Thursday, April 1, 2010

Gene, Champion and Smiley

Sometimes when things become too much part of your daily life, you cease to notice them.  Case in point, I have some theater lobby advertisements for movies of the 40's and 50’s in my bathroom. They're small, standard color posters for Surrender, Hell! (Susan Abbott looks as if two torpedoes are straining for release from her blouse), Moonlight Sonata (music by Paderemski), The Singing Nun (Debby Reynolds as France’s Sœur Sourire), and a Gene Autry oater, Pack Train. The Pack Train poster is particularly fascinating, as Gene’s horse, Champion, gets a bigger billing than Gene’s sidekick, Smiley Burnette.
I don’t know much about either Champion or Smiley. A little bit of research revealed that Champion was a sort of conglomerate horse, or horses. Seven horses, to be exact, all billed at The Wonder Horse, all trained to rear on their hind legs as Gene waved his white hat. Smiley, now, there was only one of him. He was a talented musician, songwriter and comedian (see who played an instrument called the jassassaphone and signed on as Gene’s accordion player for $35 a week back in 1933. As Gene’s fame spread, so did Smiley’s. But then again, so did Champion’s.

I often wonder how Smiley must have felt the first time he saw and ad for Pack Train, in third billing, with much smaller type and no photo. He was, according to reports, a kind=-hearted man grateful for the opportunity to work in a field he loved. He died in 1963 after shooting an episode of Petticoat Junction in which he played Charley Pratt, the Cannonball engineer. Smiley never drank, smoked or gambled, and was proud of saying he’d been married to the same woman for over 30 years. He has a star on the Walk of Fame (Champion doesn’t).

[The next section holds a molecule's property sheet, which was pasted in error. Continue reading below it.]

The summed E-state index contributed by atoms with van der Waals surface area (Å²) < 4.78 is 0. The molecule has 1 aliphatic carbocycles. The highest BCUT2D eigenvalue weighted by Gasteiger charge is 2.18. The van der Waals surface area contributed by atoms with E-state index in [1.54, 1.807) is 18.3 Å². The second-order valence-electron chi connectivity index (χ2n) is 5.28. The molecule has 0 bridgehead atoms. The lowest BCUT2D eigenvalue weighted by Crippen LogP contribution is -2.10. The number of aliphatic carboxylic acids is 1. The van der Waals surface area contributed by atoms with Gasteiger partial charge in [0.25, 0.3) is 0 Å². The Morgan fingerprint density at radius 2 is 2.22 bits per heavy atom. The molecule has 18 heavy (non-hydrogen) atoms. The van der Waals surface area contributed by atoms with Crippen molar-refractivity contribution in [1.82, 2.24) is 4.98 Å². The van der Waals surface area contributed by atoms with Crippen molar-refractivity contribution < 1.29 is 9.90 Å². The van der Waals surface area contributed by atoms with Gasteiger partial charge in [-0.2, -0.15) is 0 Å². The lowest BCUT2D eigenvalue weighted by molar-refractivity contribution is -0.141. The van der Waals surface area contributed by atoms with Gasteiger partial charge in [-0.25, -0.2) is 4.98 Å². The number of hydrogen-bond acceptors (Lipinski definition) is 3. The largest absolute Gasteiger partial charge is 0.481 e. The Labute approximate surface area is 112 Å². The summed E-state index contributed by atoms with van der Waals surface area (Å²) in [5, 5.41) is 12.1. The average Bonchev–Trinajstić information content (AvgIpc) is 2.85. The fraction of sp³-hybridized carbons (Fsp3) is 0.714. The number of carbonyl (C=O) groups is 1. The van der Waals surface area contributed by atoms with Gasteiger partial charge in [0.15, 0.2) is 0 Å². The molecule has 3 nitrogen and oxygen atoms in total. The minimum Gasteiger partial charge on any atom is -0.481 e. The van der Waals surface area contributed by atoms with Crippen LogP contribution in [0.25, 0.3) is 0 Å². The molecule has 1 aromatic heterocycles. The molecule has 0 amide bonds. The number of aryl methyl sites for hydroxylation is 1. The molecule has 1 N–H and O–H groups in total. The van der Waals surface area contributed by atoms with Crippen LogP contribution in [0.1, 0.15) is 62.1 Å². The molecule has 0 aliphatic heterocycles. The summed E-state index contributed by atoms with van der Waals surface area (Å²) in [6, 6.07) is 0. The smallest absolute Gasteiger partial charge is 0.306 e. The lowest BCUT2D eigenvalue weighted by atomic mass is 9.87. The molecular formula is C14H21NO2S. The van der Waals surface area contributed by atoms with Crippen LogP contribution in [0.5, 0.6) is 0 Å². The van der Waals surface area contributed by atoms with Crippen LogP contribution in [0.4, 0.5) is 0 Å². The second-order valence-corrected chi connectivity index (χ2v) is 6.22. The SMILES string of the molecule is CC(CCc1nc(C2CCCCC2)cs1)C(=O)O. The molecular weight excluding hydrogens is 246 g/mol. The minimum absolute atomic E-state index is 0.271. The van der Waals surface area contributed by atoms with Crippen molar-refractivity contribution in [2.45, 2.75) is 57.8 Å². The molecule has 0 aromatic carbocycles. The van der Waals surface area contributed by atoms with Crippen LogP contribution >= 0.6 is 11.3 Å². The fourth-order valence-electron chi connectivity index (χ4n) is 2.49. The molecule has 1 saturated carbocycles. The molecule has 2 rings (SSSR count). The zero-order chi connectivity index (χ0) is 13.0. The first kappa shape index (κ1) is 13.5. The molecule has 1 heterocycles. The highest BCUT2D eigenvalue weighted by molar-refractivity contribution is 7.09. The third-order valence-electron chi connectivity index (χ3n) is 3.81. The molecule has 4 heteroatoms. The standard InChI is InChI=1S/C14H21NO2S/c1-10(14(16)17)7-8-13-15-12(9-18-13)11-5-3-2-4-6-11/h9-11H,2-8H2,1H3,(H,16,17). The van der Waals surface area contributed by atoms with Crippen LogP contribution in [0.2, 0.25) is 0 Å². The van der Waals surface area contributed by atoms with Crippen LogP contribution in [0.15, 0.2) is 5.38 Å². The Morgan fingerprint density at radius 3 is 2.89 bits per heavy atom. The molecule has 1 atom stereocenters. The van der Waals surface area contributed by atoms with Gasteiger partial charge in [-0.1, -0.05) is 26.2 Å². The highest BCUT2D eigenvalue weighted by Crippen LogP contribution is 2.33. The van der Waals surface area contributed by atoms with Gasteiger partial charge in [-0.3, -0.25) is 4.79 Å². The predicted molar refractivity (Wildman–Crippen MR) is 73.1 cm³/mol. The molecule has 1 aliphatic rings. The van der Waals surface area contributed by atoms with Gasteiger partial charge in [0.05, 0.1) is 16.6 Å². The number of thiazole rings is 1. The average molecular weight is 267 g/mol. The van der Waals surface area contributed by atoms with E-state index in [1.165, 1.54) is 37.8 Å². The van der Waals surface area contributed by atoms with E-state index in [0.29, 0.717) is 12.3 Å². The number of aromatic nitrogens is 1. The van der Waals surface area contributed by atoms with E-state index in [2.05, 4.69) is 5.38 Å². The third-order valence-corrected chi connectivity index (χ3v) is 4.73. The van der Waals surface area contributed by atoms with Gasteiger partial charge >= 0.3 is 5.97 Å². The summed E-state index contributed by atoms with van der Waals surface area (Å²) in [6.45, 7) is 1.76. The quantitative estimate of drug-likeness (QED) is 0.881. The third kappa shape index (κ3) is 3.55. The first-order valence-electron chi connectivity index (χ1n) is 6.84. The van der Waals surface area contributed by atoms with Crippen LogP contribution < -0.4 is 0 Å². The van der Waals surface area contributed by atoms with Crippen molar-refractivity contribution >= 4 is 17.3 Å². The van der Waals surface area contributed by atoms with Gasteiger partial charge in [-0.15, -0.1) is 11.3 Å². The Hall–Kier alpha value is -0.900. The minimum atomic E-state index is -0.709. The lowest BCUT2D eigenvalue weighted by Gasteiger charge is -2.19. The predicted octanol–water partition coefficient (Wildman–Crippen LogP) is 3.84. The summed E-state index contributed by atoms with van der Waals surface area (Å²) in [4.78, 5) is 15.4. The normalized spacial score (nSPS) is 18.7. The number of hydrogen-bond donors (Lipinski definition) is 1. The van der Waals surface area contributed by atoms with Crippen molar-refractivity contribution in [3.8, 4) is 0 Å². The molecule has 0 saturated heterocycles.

Most of us get neither stars nor top billing. This is something we learn when we go from the totally self-centered universe of a child to the somewhat less egotistical one of adolescents and adults. We make do with a World’s Best Dad coffee mug on Father’s Day and consider ourselves lucky to get any billing at all. Perhaps in the most hidden streams of our imaginations, we dream of being something or someone other than ourselves, but these are private fantasies seldom disclosed even to the ones we love.  Smiley, at times, must have yearned for Gene status and Gene, no doubt, would have wanted to be Roy.

Personally, I’m pretty sure that at one time or another, I was billed far below the family gerbil, though 30 years ago I scratched my own initials in wet cement on a sidewalk in Adams Morgan and they’re still there, my own Walk of Fame.

The Internet, of course, has wreaked havoc with the concept of fame and billing. Anyone can have pages of Google entries; almost anyone can be a star for an hour or a week. We flourish and evanesce a lot more quickly these days than ever before and yes, Andy Warhol was right on fame and wrong on time. We don’t get fifteen minute. We get five, if we’re very lucky and work the media hard.

So back to Gene, Champion and Smiley. I’m not sure what it all means but it bears pondering.   I suppose imaginary billings are as good as any. Next week, I’ll write about Ed McMahon.


No comments:

Post a Comment